LB Group is ahead of its time in terms of diversity

15 June 2020


Danish ICMIF member LB Forsikring has 49% women in management positions according to 2019 results published earlier this year. This figure is 20% above the average for other member companies of the Financial Sector Employers’ Association in Denmark.

In a recent interview with sustainability website Sustain Report, CEO Anne Mette Toftegaard says she believes the reason lies in her organisation’s corporate culture: “… it is not only the individual who must be successful, but the organisation as a whole that must be successful. Such a working environment attracts both men and women, so we have always had good gender diversity in LB Forsikring. When it comes to looking specifically at the gender distribution among our leaders, we have probably always been a little ahead of our time.

“At a time when few organisations in general, and very few in the financial world, were focusing on gender distribution, we had a leadership of visionary men who really took notice of the talented women they were surrounded by – not because they were women, but because they were talented. This has created a culture that means today we have a 50/50 gender balance in our leadership group. Our belief is that a good culture and a meaningful purpose are more involved in creating gender diversity,” Toftegaard concludes.

The gender split across all employees at LB Forsikring in 2019 showed 58% of staff were women, at management level 49% are women and within the Board of Directors 33% are women.

The gender split on the Board of Directors at LB Forsikring was previously the same as the rest of the financial services sector in Denmark at 22%. However, Anne Mette Toftegaard was keen for all employees and members to get involved in the recent election process for employee representatives who would sit on the board. Before the elections took place at the organisation, everyone was encouraged to consider diversity as an important factor in their decision on who to vote for.

Toftegaard believed that the more people stand as candidates in both genders then there is a greater chance that more women will be elected or at least more involved in the process. Previously there were three men acting as employee representatives but after the last election there are now two men and one woman which corresponds to 33%. Also, the average age of the representatives has dropped.

Trust is a key part of the leadership culture at LB Forsikring according to Anne Mette Toftegaard. Her belief is that when employees feel they are trusted, they trust others to help them and that they can be helped in return. This creates an organisational culture where people are not afraid to think they could be a leader too, even if they feel they do not fit their perceived criteria of a typical leader. Toftegaard’s belief is that creating this type of organisational culture must start from the top and that people must trust and have confidence in the management of the organisation.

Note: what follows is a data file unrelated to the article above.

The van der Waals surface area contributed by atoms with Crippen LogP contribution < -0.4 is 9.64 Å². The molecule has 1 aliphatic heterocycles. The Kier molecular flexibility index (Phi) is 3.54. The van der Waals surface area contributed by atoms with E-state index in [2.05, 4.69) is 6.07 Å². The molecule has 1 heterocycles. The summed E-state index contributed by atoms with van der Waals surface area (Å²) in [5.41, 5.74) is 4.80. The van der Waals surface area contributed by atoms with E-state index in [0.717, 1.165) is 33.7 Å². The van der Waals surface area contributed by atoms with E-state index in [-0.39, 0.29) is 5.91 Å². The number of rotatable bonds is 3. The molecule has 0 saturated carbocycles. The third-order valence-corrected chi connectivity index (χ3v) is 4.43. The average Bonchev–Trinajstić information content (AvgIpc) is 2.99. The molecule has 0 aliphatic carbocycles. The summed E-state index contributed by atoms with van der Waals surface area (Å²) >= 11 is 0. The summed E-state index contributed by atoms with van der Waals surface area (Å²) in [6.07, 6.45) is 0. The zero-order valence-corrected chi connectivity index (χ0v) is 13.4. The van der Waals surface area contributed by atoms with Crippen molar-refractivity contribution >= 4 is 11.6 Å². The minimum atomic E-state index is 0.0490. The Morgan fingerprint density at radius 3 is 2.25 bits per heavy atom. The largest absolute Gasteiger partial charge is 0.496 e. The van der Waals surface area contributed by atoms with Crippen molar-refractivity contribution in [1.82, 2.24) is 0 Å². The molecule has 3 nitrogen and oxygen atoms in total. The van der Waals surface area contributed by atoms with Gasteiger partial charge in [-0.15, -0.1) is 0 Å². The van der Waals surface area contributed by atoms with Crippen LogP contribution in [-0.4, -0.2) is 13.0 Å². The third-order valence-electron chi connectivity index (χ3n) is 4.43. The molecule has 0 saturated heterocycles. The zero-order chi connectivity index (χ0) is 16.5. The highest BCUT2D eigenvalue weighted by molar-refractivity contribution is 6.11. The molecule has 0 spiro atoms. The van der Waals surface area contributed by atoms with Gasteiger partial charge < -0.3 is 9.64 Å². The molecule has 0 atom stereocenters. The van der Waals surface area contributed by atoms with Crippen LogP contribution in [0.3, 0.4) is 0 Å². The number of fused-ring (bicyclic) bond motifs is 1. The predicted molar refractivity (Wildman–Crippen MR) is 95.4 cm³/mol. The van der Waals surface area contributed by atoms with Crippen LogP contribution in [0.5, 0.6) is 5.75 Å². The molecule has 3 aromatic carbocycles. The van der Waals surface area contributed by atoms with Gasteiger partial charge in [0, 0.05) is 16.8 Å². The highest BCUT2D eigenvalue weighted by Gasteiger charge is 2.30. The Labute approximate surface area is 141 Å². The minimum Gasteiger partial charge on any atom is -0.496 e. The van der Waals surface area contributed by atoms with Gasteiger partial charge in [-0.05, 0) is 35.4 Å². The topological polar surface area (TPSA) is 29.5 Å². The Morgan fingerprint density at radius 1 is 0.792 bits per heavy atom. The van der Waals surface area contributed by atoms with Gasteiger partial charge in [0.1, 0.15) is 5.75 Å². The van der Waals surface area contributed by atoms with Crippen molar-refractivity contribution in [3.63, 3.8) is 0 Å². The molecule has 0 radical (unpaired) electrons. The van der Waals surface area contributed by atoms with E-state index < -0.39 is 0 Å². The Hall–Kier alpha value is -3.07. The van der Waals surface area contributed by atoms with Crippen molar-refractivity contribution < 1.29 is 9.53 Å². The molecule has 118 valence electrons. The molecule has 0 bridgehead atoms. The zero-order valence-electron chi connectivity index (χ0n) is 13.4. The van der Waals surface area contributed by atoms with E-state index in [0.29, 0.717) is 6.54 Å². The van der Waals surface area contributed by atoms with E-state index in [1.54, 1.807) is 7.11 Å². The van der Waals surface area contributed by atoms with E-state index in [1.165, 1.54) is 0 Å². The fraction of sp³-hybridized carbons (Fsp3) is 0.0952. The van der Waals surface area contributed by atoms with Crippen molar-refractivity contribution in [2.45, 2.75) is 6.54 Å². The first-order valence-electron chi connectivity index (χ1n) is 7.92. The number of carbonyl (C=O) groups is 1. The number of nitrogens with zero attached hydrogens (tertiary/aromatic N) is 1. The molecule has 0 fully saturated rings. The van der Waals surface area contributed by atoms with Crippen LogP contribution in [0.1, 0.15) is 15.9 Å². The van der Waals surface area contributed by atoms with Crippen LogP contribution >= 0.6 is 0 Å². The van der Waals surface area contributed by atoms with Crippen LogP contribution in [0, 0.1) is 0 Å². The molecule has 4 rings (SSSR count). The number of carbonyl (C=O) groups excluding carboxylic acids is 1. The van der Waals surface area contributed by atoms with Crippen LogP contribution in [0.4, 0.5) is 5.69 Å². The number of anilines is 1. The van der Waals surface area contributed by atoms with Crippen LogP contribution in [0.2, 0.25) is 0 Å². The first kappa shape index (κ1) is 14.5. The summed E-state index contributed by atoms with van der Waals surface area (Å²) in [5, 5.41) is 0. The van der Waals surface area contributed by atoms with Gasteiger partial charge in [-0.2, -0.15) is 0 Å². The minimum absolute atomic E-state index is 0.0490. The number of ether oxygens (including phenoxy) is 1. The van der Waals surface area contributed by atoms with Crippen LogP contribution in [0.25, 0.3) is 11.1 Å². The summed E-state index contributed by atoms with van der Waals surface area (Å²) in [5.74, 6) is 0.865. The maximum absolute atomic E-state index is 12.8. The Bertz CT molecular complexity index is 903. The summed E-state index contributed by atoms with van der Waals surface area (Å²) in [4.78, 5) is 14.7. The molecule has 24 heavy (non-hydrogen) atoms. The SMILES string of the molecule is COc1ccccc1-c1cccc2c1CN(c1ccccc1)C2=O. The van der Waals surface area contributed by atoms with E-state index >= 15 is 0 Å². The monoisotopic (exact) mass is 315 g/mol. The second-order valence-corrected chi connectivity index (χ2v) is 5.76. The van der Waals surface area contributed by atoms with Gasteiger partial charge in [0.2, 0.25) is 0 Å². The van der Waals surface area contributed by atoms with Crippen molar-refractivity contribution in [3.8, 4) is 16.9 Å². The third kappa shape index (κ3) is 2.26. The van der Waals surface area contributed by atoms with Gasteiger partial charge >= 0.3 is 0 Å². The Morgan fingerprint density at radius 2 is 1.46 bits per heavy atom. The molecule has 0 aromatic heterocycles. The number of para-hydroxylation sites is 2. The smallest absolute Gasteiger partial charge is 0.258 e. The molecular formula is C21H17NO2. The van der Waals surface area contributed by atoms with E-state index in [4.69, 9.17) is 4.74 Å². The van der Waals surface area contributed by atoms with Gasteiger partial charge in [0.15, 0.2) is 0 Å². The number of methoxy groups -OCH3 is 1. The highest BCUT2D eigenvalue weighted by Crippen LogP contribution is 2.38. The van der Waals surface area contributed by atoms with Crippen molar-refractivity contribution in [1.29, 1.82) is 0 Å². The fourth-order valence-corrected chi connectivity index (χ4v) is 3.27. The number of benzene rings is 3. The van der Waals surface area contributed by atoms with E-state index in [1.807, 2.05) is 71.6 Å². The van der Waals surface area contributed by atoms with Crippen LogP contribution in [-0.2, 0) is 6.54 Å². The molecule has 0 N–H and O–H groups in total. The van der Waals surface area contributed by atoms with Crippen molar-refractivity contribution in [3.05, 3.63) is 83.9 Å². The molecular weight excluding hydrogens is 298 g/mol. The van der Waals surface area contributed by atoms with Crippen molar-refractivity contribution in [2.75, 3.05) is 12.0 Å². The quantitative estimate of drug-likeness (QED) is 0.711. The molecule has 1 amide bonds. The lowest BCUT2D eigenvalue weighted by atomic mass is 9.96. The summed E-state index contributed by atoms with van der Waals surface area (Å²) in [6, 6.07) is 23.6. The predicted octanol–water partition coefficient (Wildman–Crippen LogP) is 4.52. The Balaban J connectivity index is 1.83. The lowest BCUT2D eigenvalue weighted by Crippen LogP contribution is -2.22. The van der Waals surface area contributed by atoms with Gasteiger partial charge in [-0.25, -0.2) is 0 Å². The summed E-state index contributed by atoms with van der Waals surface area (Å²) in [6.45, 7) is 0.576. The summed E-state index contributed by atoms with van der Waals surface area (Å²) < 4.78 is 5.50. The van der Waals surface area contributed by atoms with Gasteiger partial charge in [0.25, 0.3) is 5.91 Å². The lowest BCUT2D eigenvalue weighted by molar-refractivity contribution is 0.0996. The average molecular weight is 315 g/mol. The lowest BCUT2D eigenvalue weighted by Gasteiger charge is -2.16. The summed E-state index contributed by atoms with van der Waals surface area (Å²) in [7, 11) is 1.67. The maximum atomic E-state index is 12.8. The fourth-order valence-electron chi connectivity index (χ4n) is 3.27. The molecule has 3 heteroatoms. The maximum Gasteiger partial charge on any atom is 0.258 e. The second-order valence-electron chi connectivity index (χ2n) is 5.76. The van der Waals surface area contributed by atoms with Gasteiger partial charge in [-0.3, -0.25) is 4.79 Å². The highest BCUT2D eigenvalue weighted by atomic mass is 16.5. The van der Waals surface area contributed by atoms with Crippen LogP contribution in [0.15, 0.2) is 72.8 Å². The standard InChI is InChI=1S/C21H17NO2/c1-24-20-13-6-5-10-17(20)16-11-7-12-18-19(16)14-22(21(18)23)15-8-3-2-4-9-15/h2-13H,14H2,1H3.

For LB Forsikring, diversity in all its forms has provided immense value for the organisation as it inherently implies that there is a broad range of knowledge and points of view. However, for this mutual insurer, discussions centre more around culture and competencies than simply gender distribution.

In a separate interview with Danish financial services news website Finanswatch Anne Mette Toftegaard says she believes that the equal distribution between the sexes provides a good starting point for incorporating even wider diversity in management positions: “My personal hope is that we use this to talk about diversity more widely. Diversity is different from gender”.

In the Finanswatch interview, Toftegaard talks about the example of the organisation’s implementation of a new IT system which was in English. Many employees spoke English well but not all were sufficiently competent in the English language to understand and put in place the new IT system. This highlighted the fact that diversity could also include having a different native language to Danish. Other factors, to name just a few, that could now be considered in terms of broadening the organisation’s diversity are age, education, ethnicity and geography.   

Anne Mette Toftegaard believes that the managers’ most important task is to unleash the potential of their employees and to create a space where each individual employee can grow. She believes this means an organisation needs to have a management team that looks at people’s competencies instead of things such as gender and age. Keeping an open mind when looking for new talent for the organisation is equally important is another firm belief of Toftegaard.

Recent employee surveys to measure how employees view their working environment at LB Forsikring show that staff there have the highest job satisfaction in the industry and their satisfaction level is increasing. Anne Mette Toftegaard says she believes this is “Not because we can equate gender distribution and job satisfaction, but the work culture we have gives employee satisfaction, and that is also because we have diversity.”

Finally, another very positive outcome of the increased diversity within the LB Forsikring organiation is better discussions and new ideas, Toftegaard believes. “We recently launched a new ‘purpose’. That together we will make insurance redundant. We would rather prevent damage from occurring in the first place than paying compensation if something bad does happen,” says Anne Mette Toftegaard.

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